Anyone whose musical tastes run to double malt woe with a longneck chaser will want to raise a glass to Available Light, the debut album by Indiana singer-songwriter, David Corley, who delivers many of its best songs in the downcast tones of a seen-it-all veteran of turbulent times exchanging bad luck stories in a bar whose other regulars include beer mat laureates like Mark Eitzel, Tom Waits, Willy Vlautin, John Murry, Mark Lanegan, and over there with his back to the wall, possibly scowling at the rest of the room, Lou Reed.
The latter, meaning Lou, is noticeably recalled on Available Light on “The Joke”, a song with a particularly bleak outlook, sung by Corley in a suitably sardonic growl over a crunching guitar riff whose two chord root was surely planted originally in something like “What’s Good” on Magic And Loss or “Dirty Blvd”, from New York. You can hear Lou again, perhaps less obviously, on “Easy Mistake”, a litany of bone-tired regret that recalls the haunted chambers and poignant languid drift of “Coney Island Baby”. It’s a desecrated hymn to friendship, old times, one or more lovers left behind, all that. “Even the colours we dreamed in fade,” Corley muses mournfully, in a voice that sounds like it once had a life of its own, riotously led, but exhausted now, battered, beaten, charred at the edges.
At 53, Corley clearly has a lot of rough road behind him, hard times and a lot of hurt endured along the way. By an account he gives me, he grew up in Lafayette, rural Indiana. He was turned on to music when his uncle gave him a Beatles songbook. Through his parents’ record collection, he then discovered Van Morrison, Neil Young and Dylan – “the icons,” as Corley describes them – who inspired the songs he was soon writing. Dropping out of college at 20, he roamed. He delivered trucks, repaired roofs, tended bars, lived for a time in a remote cabin in the mountains of Georgia, before returning to Lafayette to recover from a heart attack. He was playing there in a “weekend band” called Medicine Dog when in 2014 he met Canadian musician and producer Hugh Thomas Brown, who not much later was producing Available Light at his studio, a converted post office on an island south of Ontario.
As a teenager, Corley experienced the first of the ecstatic visions that have continued to visit him, unbidden, hard to explain. These “glimpses of the mystic”, as Corley describes them, find vivid expression in songs here like the album’s handsome title track, whose funky country rock cadences make it sound like something wonderful recorded in Nashville, at Elliot Mazer’s Quadrafonic Sound Studios, in about 1971, the chunky guitar lick that drives it bringing to mind “Heart Of Gold”. Elsewhere, the sense of speculative wonder that replaces the record’s prevailing disconsolation owes much to Van Morrison, especially on the long, ruminative “Beyond The Fences”, “Unspoken Thing” and especially the rhapsodic “Lean”.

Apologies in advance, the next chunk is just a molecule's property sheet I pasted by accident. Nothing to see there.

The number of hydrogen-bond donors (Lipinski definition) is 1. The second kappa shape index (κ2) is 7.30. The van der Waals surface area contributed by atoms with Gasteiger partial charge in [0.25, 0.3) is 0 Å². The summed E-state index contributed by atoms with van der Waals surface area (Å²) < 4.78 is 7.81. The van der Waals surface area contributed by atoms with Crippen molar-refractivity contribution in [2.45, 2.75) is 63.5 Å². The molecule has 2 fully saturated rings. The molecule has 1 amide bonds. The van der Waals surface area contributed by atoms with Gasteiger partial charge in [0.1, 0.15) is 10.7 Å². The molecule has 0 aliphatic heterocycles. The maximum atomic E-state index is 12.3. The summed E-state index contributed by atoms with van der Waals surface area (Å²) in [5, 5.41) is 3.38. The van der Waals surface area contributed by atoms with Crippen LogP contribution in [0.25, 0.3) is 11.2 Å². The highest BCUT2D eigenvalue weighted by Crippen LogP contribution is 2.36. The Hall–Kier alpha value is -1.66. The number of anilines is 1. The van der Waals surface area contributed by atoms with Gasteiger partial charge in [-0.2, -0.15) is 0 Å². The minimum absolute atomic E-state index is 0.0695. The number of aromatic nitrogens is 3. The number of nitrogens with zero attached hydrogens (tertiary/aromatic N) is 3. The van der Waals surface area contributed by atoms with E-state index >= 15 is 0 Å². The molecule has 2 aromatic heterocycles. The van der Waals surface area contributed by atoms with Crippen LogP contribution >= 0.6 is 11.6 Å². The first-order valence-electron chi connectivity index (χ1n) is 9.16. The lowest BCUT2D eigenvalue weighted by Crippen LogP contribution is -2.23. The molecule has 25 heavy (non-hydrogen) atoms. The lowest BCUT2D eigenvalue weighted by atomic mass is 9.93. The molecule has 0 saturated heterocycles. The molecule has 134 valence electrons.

The album’s closing tracks – “Neptune/Line You’re Leavin’ From”, “The End Of My Run” and “The Calm Revolution” – are, meanwhile, sad reflections on loss and an intemperate life that share with John Murry’s The Graceless Age an ominous fatalism. The pick of three excellent songs is “The End Of My Run”, nigh on seven minutes of self-recrimination, apology and defiant bravado. “I’m boxed up in this canyon, sometimes I wish they’d just bury me,” Corley sings, his voice framed by rolling piano lines, mournful backing vocals, weeping slide guitar lines. “I’m gonna make a play here,” he goes on, “come hell, high water or blood.”
The song’s final minutes are wounded, a stricken lament, heavy with regret. “Would I do it again, now that it’s all done?” Corley asks himself. “Oh man, that’s hard to say, just hard to say, so hard to say,” he confesses, sounding as weary as the world itself, a tired man with nowhere left to go.
Not many people release their debut album at 53. What took you so long?
You gotta live a life to write about it. You can’t make this stuff up. I’ve done my share of travelling around and I got lost in the world.
You’ve spent a long time on the road, then?
I wasn’t ever really on the road. I was just on the move. It was a hard life. I was writing and playing music constantly and I feel like I’m lucky as hell that life keeps happening in a beautiful way. But desperation sets in and I have to find a way to deal with both desperation and beauty. Everybody does.
What would you say are the recurring themes of your songs?
Fuckin’ up, mistakes, missteps and girls.
How would you describe Available Light to someone who hasn’t heard it?
I wanted to make a record that sounded like 70’s gold. You go through it and listen to it and there are no fillers. Every song is alone and in its own right, but they fit together. You know, I guess I wanted to liberate some of these songs from my journals and get ‘em in your ears. I want you to listen, and when it’s done say, ‘I gotta hear that again – what the fuck was that?’ And then I’ll disappear back into the woodwork.
INTERVIEW BY ALLAN JONES